German brewers get all the glory. For centuries, the purity law-adhering lager lovers have brewed their helles and hefeweizens to keep up with pretzel production and make hammerschlagen seem fun. Every August, or even late July, Oktoberfest beers strut down the runway like Heidi Klum, and a month or two later people actually want to drink them.

But surely at some point in the proud country's history, the average German was smuggling flasks of his native hooch into soccer games and Beethoven concerts.

So as marzen mania formally kicks off Saturday, the first day of Oktoberfest, we acknowledge the hard stuff hailing from Spätzle Nation. Some of it's good. Some of it isn't. But it's kept people thinking lederhosen look good for centuries. Knock back these when you're bored with Oktoberfest brews.


It's produced at distilleries from Portland to Switzerland, but this dry cherry brandy supposedly originated around the Black Forest area in southwest Germany where morello cherries grow. The colorless spirit distilled from fermented cherries is typically served neat; while it ain't sweet, it is often used in desserts. Oregon eau de vie slingers Clear Creek Distillery make a kirsch commonly available in the Twin Cities, but for something straight from Deutschland try the roughly century-old Kammer-Kirsch.


Jägermeister — the preferred shot of B.F. (before Fireball) frat boys — is hands down Germany's most infamous distilled drink. But there's a tastier member in Germany's kräuterlikör (herbal liqueur) family. Made with 90-plus herbs, berries and fruits, Killepitsch splits the difference between the popular coed crunk juice and an Italian amaro. Like Jäg, the syrupy liqueur is intended to be served chilled and has gentler hints of anise and licorice. But a dark fruit backdrop makes for a less offensive package.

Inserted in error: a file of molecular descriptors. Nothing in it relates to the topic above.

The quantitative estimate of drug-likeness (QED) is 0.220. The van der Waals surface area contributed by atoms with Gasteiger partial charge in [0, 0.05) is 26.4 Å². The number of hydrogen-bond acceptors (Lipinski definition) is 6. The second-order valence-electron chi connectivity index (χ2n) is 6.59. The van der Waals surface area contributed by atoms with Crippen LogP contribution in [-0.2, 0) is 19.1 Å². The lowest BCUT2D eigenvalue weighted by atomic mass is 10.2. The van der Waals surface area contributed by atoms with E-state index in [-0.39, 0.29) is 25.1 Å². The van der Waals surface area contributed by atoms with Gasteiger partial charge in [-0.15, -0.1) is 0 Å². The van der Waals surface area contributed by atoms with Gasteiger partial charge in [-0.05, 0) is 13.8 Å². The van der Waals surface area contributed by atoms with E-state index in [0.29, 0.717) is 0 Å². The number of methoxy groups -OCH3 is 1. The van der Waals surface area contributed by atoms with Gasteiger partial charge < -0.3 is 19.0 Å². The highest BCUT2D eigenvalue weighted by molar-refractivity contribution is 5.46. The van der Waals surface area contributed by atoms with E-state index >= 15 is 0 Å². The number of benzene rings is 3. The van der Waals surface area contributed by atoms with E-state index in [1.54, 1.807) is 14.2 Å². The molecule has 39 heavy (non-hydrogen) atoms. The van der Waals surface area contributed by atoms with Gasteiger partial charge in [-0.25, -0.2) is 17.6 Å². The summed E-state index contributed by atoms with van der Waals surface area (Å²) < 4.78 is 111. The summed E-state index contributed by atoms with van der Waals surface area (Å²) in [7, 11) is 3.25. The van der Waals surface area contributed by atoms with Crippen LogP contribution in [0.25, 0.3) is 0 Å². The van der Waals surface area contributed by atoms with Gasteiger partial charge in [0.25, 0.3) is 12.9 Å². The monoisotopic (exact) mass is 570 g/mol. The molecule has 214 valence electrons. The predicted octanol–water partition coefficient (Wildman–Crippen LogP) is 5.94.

Somebody tell the bro pounding Goldschlager in honor of Oktoberfest that the stuff's made in Switzerland. Instead of the sickly cinnamon schnapps, try Der Lachs distillery's Berlin-made herbal liqueur (never mind that it was invented in 1598 by a Dutchman in a city that's now part of Poland). Like the 'schlager, there are gold flakes suspended in the bottle — supposedly Peter and Catherine the Great favored its old-world bling. But the similarities between the cloying gut-wrencher and the bittersweet, graciously spicy Goldwasser end there.


For all the beer and bratwursts, Germany is schnapps country, too. This apple schnapps developed in the 1970s doesn't have the history of others on this list. But apfelkorn has become popular. The ultra-sweet Berentzen blends a wheat spirit with apple juice and tastes like a liquefied apple sucker. If that sounds appealing, the liqueur makes a tame flask filler at a mild 40 proof.


Anyone claiming to enjoy the taste of this acridly herbaceous bitter that makes malort look rational is either lying or depraved. The label readily admits it's no beverage, rather a rancid (our words) digestif intended to make one "feel bright and alert" after a meal. The single-serving, down-in-one 20 mL bottles recently hit the Twin Cities market, but the potent swill dates back to 1846. The polar bear plunge of novelty shots, the gentian and faintly licorice-y Underberg is an herbal shock to the system.


For a beverage whose name means "bear hunter," this honey liqueur is remarkably unmenacing. This sweet treat is based on a medieval beverage often compared to mead called meschkinnes, which the hunters used to lure the bears (or so the story goes). Don't try that at home. But go ahead and spike while sweetening a hot toddy or Bee's Knees with it.

Michael Rietmulder writes about beer, cocktails and nightlife.